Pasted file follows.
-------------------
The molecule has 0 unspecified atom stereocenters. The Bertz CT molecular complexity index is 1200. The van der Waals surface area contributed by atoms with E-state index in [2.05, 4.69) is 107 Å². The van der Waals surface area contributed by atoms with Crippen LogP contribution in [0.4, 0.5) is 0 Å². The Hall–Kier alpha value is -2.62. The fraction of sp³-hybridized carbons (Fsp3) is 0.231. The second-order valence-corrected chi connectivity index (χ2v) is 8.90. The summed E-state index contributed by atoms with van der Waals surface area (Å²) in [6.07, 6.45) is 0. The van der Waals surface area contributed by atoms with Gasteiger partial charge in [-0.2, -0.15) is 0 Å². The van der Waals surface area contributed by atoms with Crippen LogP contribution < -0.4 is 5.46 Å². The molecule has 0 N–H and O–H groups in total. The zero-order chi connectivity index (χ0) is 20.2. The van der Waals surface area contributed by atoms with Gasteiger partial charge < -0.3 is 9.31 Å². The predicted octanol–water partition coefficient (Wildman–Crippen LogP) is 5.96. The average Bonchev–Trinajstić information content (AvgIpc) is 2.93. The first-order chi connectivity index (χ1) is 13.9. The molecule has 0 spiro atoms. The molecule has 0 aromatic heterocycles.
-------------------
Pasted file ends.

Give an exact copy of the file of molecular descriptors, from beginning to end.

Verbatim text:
The molecule has 0 unspecified atom stereocenters. The Bertz CT molecular complexity index is 1200. The van der Waals surface area contributed by atoms with E-state index in [2.05, 4.69) is 107 Å². The van der Waals surface area contributed by atoms with Crippen LogP contribution in [0.4, 0.5) is 0 Å². The Hall–Kier alpha value is -2.62. The fraction of sp³-hybridized carbons (Fsp3) is 0.231. The second-order valence-corrected chi connectivity index (χ2v) is 8.90. The summed E-state index contributed by atoms with van der Waals surface area (Å²) in [6.07, 6.45) is 0. The van der Waals surface area contributed by atoms with Gasteiger partial charge in [-0.2, -0.15) is 0 Å². The van der Waals surface area contributed by atoms with Crippen LogP contribution < -0.4 is 5.46 Å². The molecule has 0 N–H and O–H groups in total. The zero-order chi connectivity index (χ0) is 20.2. The van der Waals surface area contributed by atoms with Gasteiger partial charge < -0.3 is 9.31 Å². The predicted octanol–water partition coefficient (Wildman–Crippen LogP) is 5.96. The average Bonchev–Trinajstić information content (AvgIpc) is 2.93. The first-order chi connectivity index (χ1) is 13.9. The molecule has 0 spiro atoms. The molecule has 0 aromatic heterocycles.